Nursery and greenhouse supervisors, food and beverage processing technicians, machine operators and labourers are needed.
Agribusinesses also require salespeople and consultants who sell seeds, farm equipment and other products.
Naidu predicts population aging and other factors will create a surge in the need for workers in life sciences, including nurses, pharmacists, social workers and personal support workers.
Creating and advancing new health solutions requires research scientists, clinical trial workers and pharmaceutical production workers for local organizations.
Manufacturing also plays a role in life sciences: People skilled in working with titanium and other metals are needed to produce medical devices.
“Being a border town, I think we constantly see an increase or interest in the logistics, warehousing and transportation sector,” Naidu says. “With the new bridge that is being worked on that will actually add more interest to the region.”
Consequently, “we’re expecting to see an increase in warehousing operations,” says Naidu.
Positions should open up for forklift and truck drivers, logistics managers, dispatchers, radio officers and others who want to work in shipping, receiving and bonded warehousing. Extra staff may also be needed at custom brokerages.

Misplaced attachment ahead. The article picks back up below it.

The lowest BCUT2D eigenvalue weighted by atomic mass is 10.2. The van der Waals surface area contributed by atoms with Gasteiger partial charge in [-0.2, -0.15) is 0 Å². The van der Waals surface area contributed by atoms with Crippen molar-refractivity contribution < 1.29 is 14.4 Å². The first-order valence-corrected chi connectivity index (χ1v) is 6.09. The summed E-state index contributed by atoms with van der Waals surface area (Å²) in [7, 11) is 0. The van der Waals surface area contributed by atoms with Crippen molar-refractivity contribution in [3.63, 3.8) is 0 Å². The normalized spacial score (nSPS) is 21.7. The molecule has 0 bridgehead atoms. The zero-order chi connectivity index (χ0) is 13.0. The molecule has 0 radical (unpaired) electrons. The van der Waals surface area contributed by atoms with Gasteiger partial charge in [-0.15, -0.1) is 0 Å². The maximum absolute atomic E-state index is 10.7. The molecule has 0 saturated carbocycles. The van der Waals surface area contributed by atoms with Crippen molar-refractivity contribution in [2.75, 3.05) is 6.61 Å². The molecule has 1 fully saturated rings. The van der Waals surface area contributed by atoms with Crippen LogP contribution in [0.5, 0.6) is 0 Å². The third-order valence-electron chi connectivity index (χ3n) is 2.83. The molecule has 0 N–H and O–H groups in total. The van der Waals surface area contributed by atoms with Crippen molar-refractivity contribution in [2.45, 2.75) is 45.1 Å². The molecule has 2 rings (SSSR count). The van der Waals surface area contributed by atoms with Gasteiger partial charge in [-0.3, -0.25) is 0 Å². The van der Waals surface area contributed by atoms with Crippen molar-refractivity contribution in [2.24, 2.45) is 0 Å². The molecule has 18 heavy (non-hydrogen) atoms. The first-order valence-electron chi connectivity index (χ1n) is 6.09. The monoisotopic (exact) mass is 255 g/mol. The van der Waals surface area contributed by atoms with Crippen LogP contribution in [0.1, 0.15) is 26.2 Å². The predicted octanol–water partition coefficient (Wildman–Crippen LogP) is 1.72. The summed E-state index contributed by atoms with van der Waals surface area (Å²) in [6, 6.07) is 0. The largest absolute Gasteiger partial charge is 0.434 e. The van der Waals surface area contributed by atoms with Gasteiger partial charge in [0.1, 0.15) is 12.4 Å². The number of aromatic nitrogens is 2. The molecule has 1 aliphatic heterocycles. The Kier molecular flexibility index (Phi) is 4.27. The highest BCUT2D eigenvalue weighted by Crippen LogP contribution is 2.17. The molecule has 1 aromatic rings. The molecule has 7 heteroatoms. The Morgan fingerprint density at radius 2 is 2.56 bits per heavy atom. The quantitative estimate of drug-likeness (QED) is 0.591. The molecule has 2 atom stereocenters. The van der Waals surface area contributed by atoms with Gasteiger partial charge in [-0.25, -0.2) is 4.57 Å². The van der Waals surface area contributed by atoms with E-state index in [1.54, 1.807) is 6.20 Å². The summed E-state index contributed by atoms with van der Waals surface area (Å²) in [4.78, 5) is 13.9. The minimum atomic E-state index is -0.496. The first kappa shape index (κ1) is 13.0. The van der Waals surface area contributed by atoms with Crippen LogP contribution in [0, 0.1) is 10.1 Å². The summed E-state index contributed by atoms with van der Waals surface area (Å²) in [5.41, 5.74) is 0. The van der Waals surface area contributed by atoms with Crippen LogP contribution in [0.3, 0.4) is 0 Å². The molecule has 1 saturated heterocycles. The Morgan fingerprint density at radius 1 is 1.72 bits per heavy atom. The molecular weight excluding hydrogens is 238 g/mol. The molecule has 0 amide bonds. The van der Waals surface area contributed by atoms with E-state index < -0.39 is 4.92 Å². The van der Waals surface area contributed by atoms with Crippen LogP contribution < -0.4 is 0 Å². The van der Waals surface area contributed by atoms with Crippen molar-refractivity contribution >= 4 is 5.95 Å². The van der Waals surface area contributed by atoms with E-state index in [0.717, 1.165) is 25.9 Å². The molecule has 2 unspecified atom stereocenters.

All that is positive news for Windsor-Essex’s men and women wanting gainful employment.
“Employers are calling us on a daily basis,” says Waseem Habash, vice president of academics at St. Clair College. “I don’t know of any vocational sector not hiring right now.”
The college’s graduates are also being sought for positions in fields as diverse as information technology, health sciences and architecture.
“Our employment rate for graduates across the college is on average 90 per cent within six months of graduation,” Habash says.
The positions are related to their fields of study. That is an increase of about 10 per cent within just a few years.
“Social workers in the gerontology field are in high demand right now because of the aging population,” says Habash. Nurses, respiratory therapists, ultrasound technicians and other health science workers are needed.